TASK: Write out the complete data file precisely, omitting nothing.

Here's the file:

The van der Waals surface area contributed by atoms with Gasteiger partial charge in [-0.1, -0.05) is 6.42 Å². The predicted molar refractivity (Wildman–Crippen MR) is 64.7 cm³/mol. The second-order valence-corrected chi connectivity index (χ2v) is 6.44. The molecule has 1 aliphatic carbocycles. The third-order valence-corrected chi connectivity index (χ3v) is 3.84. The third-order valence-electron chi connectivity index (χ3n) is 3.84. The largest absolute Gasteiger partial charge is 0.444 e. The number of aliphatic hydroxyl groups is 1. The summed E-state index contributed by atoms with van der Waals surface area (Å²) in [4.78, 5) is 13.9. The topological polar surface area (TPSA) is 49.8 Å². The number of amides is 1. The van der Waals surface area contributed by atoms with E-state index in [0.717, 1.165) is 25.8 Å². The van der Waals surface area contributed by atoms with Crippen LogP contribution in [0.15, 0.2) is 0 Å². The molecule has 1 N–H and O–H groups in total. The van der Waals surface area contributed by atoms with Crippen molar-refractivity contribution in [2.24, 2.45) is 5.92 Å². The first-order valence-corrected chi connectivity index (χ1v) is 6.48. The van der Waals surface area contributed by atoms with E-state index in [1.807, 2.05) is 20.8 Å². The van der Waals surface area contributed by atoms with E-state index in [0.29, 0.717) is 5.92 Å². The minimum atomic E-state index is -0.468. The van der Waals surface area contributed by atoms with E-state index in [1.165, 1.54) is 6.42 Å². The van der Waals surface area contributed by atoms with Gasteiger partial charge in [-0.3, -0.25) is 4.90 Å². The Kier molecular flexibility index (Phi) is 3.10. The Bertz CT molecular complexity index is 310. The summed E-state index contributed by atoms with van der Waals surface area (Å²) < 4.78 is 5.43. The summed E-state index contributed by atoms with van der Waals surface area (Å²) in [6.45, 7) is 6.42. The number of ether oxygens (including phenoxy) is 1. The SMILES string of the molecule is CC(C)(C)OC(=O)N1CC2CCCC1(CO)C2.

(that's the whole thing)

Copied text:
The van der Waals surface area contributed by atoms with Gasteiger partial charge in [-0.1, -0.05) is 6.42 Å². The predicted molar refractivity (Wildman–Crippen MR) is 64.7 cm³/mol. The second-order valence-corrected chi connectivity index (χ2v) is 6.44. The molecule has 1 aliphatic carbocycles. The third-order valence-corrected chi connectivity index (χ3v) is 3.84. The third-order valence-electron chi connectivity index (χ3n) is 3.84. The largest absolute Gasteiger partial charge is 0.444 e. The number of aliphatic hydroxyl groups is 1. The summed E-state index contributed by atoms with van der Waals surface area (Å²) in [4.78, 5) is 13.9. The topological polar surface area (TPSA) is 49.8 Å². The number of amides is 1. The van der Waals surface area contributed by atoms with E-state index in [0.717, 1.165) is 25.8 Å². The van der Waals surface area contributed by atoms with Crippen LogP contribution in [0.15, 0.2) is 0 Å². The molecule has 1 N–H and O–H groups in total. The van der Waals surface area contributed by atoms with Crippen molar-refractivity contribution in [2.24, 2.45) is 5.92 Å². The first-order valence-corrected chi connectivity index (χ1v) is 6.48. The van der Waals surface area contributed by atoms with E-state index in [1.807, 2.05) is 20.8 Å². The van der Waals surface area contributed by atoms with E-state index in [0.29, 0.717) is 5.92 Å². The minimum atomic E-state index is -0.468. The van der Waals surface area contributed by atoms with E-state index in [1.165, 1.54) is 6.42 Å². The van der Waals surface area contributed by atoms with Gasteiger partial charge in [-0.3, -0.25) is 4.90 Å². The Kier molecular flexibility index (Phi) is 3.10. The Bertz CT molecular complexity index is 310. The summed E-state index contributed by atoms with van der Waals surface area (Å²) < 4.78 is 5.43. The summed E-state index contributed by atoms with van der Waals surface area (Å²) in [6.45, 7) is 6.42. The number of ether oxygens (including phenoxy) is 1. The SMILES string of the molecule is CC(C)(C)OC(=O)N1CC2CCCC1(CO)C2.